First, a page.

Pushing to the Limits: Understanding Lane Margining for PCIe®

  • Posted on: 19 April 2019
  • By Dr. Debendra Das Sharma, Intel Fellow, PCI-SIG® Board Member

PCI-SIG has built its reputation on delivering high quality PCI Express® (PCIe) specifications that have doubled bandwidth on average every three years, while maintaining full backwards compatibility with prior generations. This is no easy task, and as an organization, we continue to innovate in order to meet the performance requirements of our members and the industry within the power, cost, and high volume manufacturing constraints.

When we set out to design the PCIe 4.0 specification – which doubled bandwidth from 8 GT/s to 16 GT/s per Lane while maintaining backwards compatibility – we realized that system designers would need to know how much signaling margin was actually available in their design in order to squeeze out full 16GT/s performance while taking into account channel loss limits. Of course, while robust high-speed signaling simulations would be required to ensure proper designs, we felt that a test which could be run in the actual physical system would provide confidence on the reliability of the system. 

Margining Challenges

A number of different factors contributed to the determination that we needed to address actual in-system margin in order to meet our goal of delivering a reliable 16 GT/s solution to the industry.

  • PCIe is used in a wide variety of devices and platforms, and it is manufactured in high volumes and with a large variation in process, voltage, and temperature, even in the same platform. This mass manufacturing and device diversity can result in a lot of variance when it comes to actual signal performance.
  • Some systems may need to implement retimers to extend PCIe connections beyond the reach possible with the base channel loss budget. These devices pose additional challenges for signal integrity which required us to address the controllability and observability of the retimers as part of understanding the complete margin “picture”.   
  • Electrical “noise” and other effects of fully-running systems can have a negative impact on PCIe signal quality, so we needed to be able to determine the margin with real silicon in actual production systems running real-world traffic in order to ascertain link health at 16 GT/s. Further, we needed to be able to do that without impacting the live traffic going through the PCIe Link.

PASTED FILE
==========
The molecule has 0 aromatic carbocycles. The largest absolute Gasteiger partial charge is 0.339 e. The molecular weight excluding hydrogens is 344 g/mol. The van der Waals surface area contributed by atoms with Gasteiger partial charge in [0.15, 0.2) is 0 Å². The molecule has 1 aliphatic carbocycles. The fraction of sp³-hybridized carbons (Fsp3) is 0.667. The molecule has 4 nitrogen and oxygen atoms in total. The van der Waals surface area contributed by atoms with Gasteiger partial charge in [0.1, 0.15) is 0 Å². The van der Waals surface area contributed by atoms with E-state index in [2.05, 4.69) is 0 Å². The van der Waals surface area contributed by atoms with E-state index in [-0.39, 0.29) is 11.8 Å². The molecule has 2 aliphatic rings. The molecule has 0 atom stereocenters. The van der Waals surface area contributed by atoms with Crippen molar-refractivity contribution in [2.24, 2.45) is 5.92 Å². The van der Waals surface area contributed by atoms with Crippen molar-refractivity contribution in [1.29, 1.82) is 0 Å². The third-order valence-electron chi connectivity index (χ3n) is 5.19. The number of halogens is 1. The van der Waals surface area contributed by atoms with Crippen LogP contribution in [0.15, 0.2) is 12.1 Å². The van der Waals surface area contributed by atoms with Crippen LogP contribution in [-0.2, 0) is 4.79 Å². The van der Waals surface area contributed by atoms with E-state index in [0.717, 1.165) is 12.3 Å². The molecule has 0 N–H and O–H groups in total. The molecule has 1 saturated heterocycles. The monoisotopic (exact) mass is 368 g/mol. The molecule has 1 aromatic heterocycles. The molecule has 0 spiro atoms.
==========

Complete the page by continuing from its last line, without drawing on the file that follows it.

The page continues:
• While many vendors have developed proprietary ways of determining and reporting signal quality and/or signal margin, there was no standardized way for a designer to take an arbitrary PCIe component and measure how much margin is available in real production systems.

Implementation of Lane Margining

To overcome the challenges outlined above, PCI-SIG added a feature formally called “Lane Margining at the Receiver” (but commonly referred to as simply “Lane Margining”) in the PCIe 4.0 specification. Lane Margining enables system designers to measure the available margin in a standardized manner. It is now a mandatory feature, implemented at the Receiver – this is the moment of truth – how much margin is available at the Receiver. Lane Margining allows the system to determine how close to the “edge” (of functionality) each lane is capable of operating under real conditions. Conceptually, imagine that to calculate margin, the receiver moves its sampling point around within the signal eye, to determine its width (and possibly height). See the image below for an example where the actual signal eye is asymmetric – with 10 sampling “steps” available to the right before failure, and 20 sampling “steps” to the left before failure. This data allows the designer to evaluate the amount of margin before the design begins experiencing errors, thereby allowing delivery of a more robust system while better meeting time-to-market goals.

Our solution delivers spec-defined, non-destructive margining during fully-on “L0 state” operation on real platforms. With Lane Margining implemented at the Receiver, a multitude of new usage models are enabled. A system might periodically run Lane Margining and track changes over time to proactively warn of impending failure. System manufacturers can run Lane Margining as part of their production monitoring to ensure material batch-to-batch variation doesn’t negatively impact PCIe functionality.  

To recap, some key features of Lane Margining include:

  • Works in a production platform without any test equipment

    Supports architected and standardized registers to control and report margin in a standard way across all components

    Enables retimers to be accessed without special vendor-specific tools

    Delivers flexibility for a variety of different implementations and usages

As we put the finishing touches on the PCIe 5.0 specification – once again doubling bandwidth from 16 GT/s to 32 GT/s – Lane Margining continues to remain a critical component of PCIe’s successful adoption by the industry.